Earlier in the season, Classic Stage Company mounted a revival of Bertolt Brecht’s The Resistible Rise of Arturo Ui, a Hitler-metaphor play that, in today’s climate, turned into a Trump-metaphor play. The parallel relevance was astounding at times; director John Doyle and his actors dusted off a play from almost eighty years ago and made it seem brand new. It’s possible that Doyle saw some relevance in Marc Blitzstein’s allegorical “play in music”, The Cradle Will Rock, given our unequal distribution of wealth and our president who was elected, in part, because he presents himself as a self-made billionaire. Cradle is concerned with the working class of “Steeltown, USA” and their attempts to get out from under the thumb of the controlling Mr. Mister who essentially owns everything. Doyle may also have seen some connections in the fact that the original production was temporarily shut down by the WPA due to union issues. It’s a stretch, but that could be extrapolated to our contemporary fear that the government will start controlling the art we consume. The contemporary relevance is tenuous at best and Doyle’s production does not go any further in clarifying it.
True to form, Doyle employs his signature minimalist aesthetic, but here the spareness does not amplify the storytelling, as is often the case. It’s not that the shuffling of oil barrels into different configurations makes it confusing to discern the various physical locations, it’s that the nondescript design strips perspective from the characters. By dressing them all in similar factory-worker garb, Ann Hould-Ward has leveled the playing field in a story all about an uneven distribution of wealth and power. By putting the characters in neutral spaces, Doyle has removed anything that distinguishes the piece as satire. Blitzstein’s songs are all performed with the same rousing drive and they blend together until they’re numbing. By the time Tony Yazbeck leads the title song towards the end, it doesn’t inspire a wave of collective support in the union, it’s just another blip on the radar.
That’s no fault of Yazbeck’s who turns in another in a string of phenomenal performances. Yazbeck has an overwhelming presence that accompanies him whenever he enters a stage. He’s a man of the theatre, the truest triple threat, and even here, where he doesn’t dance at all, his physical being exudes confidence and charm. Yazbeck plays two characters, one a defeated druggist and one the leader of the union, and both are drawn with the intensity and specificity needed to break free of the production’s bland trappings. Lara Pulver’s performance as The Moll pushes at these aesthetic strongholds, too, but she is unable to transgress them as successfully as Yazbeck. This is mostly due to her character, a downtrodden prostitute who lacks the rallying force of Yazbeck’s Larry Foreman. But when The Moll finds herself awaiting her sentence in night court and sings one of the show’s most famous songs, “Nickel Under Your Foot”, Pulver imbues both the song and its preceding monologue with a soft ache that brings a glimpse at the humanity under Blitzstein’s aggressive score.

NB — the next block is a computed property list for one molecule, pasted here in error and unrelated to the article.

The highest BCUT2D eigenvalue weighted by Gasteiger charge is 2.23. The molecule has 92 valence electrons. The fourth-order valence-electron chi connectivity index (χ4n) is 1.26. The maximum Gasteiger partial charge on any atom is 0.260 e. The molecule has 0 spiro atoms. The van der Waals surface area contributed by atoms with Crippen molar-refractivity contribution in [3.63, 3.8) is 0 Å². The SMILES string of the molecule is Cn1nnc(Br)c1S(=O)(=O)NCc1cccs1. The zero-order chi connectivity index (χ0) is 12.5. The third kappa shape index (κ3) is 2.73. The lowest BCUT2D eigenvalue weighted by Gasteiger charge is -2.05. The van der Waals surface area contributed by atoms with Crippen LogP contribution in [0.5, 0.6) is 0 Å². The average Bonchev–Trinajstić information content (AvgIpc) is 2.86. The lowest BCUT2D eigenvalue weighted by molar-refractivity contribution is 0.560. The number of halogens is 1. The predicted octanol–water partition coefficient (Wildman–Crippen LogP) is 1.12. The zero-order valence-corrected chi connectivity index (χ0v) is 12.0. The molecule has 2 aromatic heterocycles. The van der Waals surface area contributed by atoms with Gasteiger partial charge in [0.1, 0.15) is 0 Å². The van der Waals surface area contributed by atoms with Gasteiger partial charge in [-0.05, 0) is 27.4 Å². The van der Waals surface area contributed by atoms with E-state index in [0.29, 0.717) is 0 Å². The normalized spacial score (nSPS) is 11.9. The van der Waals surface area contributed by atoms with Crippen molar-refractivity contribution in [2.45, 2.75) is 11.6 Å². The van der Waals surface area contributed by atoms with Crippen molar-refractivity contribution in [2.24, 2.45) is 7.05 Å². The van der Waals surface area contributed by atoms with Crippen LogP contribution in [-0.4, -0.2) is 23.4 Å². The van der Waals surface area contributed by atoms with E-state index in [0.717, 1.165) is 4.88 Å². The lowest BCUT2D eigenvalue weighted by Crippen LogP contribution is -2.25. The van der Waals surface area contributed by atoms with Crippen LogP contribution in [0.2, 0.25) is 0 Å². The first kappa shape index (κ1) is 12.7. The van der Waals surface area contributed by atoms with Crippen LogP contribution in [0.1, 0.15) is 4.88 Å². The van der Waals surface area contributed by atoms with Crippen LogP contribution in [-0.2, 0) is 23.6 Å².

The natural talent and intelligent, layered characterizations that Yazbeck and Pulver bring to their performances are unable to pull the production from its rut, though. A running visual metaphor where heaps of money are stuffed in pockets and hungrily snatched from the floor is too on-the-nose. The world Blitzstein has created is smarter than something so obvious. We know it’s about greed without seeing everyone drool over dollar bills.
Blitzstein uses the Brechtian tools of alienation to tell the story of Steeltown, USA and its controlling overlord through character monikers that indicate their position in the workforce and through the kind of declamatory, thumping political music Kurt Weill wrote to Brecht’s lyrics. Doyle’s directorial style also depends on Brecht’s influence, eschewing naturalism for an exaggerated performativity that separates the actor from the character, the character from the audience. It worked well in Doyle’s Arturo Ui, but here the characters come from an erased page. There’s not enough to show us what’s happening, so there’s little investment. The minimalism is too minimal.